In This Review
The Death of Consensus: 100 Years of British Political Nightmares

The Death of Consensus: 100 Years of British Political Nightmares

By Phil Tinline

Hurst, 2022, 472 pp.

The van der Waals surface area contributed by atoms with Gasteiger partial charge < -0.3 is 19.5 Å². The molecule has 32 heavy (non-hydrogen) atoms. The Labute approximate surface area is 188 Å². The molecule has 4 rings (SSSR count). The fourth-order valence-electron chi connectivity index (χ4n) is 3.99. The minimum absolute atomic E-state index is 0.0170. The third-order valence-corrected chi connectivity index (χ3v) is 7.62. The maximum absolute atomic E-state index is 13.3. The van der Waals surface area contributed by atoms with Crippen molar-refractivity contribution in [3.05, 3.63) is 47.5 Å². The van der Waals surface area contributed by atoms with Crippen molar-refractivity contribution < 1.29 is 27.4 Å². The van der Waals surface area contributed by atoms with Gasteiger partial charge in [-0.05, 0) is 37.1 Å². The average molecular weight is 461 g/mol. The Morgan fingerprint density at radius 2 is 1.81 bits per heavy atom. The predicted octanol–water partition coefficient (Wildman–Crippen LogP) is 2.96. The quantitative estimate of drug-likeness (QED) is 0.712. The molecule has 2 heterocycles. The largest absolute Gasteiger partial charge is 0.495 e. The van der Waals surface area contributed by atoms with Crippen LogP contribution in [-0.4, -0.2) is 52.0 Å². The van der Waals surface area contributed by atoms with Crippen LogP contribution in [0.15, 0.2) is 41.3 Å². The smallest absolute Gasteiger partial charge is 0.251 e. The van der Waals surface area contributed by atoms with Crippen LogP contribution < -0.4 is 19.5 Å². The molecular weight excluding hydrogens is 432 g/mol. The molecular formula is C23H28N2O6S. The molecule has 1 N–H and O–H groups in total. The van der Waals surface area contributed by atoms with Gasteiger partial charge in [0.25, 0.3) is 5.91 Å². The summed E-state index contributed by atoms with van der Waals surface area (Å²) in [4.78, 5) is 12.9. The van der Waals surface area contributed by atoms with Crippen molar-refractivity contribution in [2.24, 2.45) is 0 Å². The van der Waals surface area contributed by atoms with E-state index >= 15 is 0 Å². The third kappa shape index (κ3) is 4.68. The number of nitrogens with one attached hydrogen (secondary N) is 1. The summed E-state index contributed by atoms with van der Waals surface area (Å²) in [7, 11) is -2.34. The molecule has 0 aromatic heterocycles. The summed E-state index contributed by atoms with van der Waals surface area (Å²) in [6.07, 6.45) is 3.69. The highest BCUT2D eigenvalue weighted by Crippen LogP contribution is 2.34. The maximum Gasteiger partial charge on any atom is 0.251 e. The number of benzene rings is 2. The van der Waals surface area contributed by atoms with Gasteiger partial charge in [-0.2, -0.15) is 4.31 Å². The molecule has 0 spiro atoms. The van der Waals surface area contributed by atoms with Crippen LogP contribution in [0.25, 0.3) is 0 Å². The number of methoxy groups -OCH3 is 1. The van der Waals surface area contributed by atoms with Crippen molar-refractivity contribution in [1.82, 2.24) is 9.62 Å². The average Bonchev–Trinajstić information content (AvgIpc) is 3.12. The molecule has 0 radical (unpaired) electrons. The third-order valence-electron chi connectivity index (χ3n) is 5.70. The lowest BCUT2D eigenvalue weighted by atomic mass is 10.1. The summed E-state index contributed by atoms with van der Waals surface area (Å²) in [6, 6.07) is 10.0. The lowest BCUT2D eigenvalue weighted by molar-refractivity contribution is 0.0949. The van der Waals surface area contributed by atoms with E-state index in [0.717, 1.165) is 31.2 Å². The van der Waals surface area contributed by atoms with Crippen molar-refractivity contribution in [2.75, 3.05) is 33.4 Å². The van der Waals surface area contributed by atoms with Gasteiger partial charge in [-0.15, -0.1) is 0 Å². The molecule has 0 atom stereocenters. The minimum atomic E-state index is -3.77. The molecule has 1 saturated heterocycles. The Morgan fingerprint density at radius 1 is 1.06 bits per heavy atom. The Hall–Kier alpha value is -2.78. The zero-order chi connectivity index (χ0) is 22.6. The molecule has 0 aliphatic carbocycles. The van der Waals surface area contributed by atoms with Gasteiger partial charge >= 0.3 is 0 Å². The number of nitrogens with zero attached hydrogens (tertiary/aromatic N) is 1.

When I first cracked this book, the British Prime Minister Liz Truss’s Conservative government—itself the result of the shambolic collapse of governments led by David Cameron, Theresa May, and Boris Johnson—was less than 40 days old and already in its death throes. With interest rates rising and poll numbers plummeting, Truss fired her chancellor and reversed her signature tax reform policy, only to resign within days. What better moment to read this book about British political disasters by a prolific BBC writer and documentarian? Tinline offers an engaging anecdote-packed history based on the view that politics is driven not by hope but by fear. Politics lurches from crisis to crisis, with change occurring when politicians propose some way to exit a nightmare.The Great Depression and World War II encouraged necessary government intervention and social welfare provision. Thatcherism arose in response to the Winter of Discontent in 1978–79, when the Labour Party could not govern a gridlocked society or tame unreasonable unions. And the 2008 financial crisis, the Brexit debacle, the COVID-19 pandemic and, more recently, economic inequality and mismanagement are dismantling the Thatcherite model. Tinline clearly hopes that a more European-style center-left politics will take hold in the United Kingdom, but he does not explain why.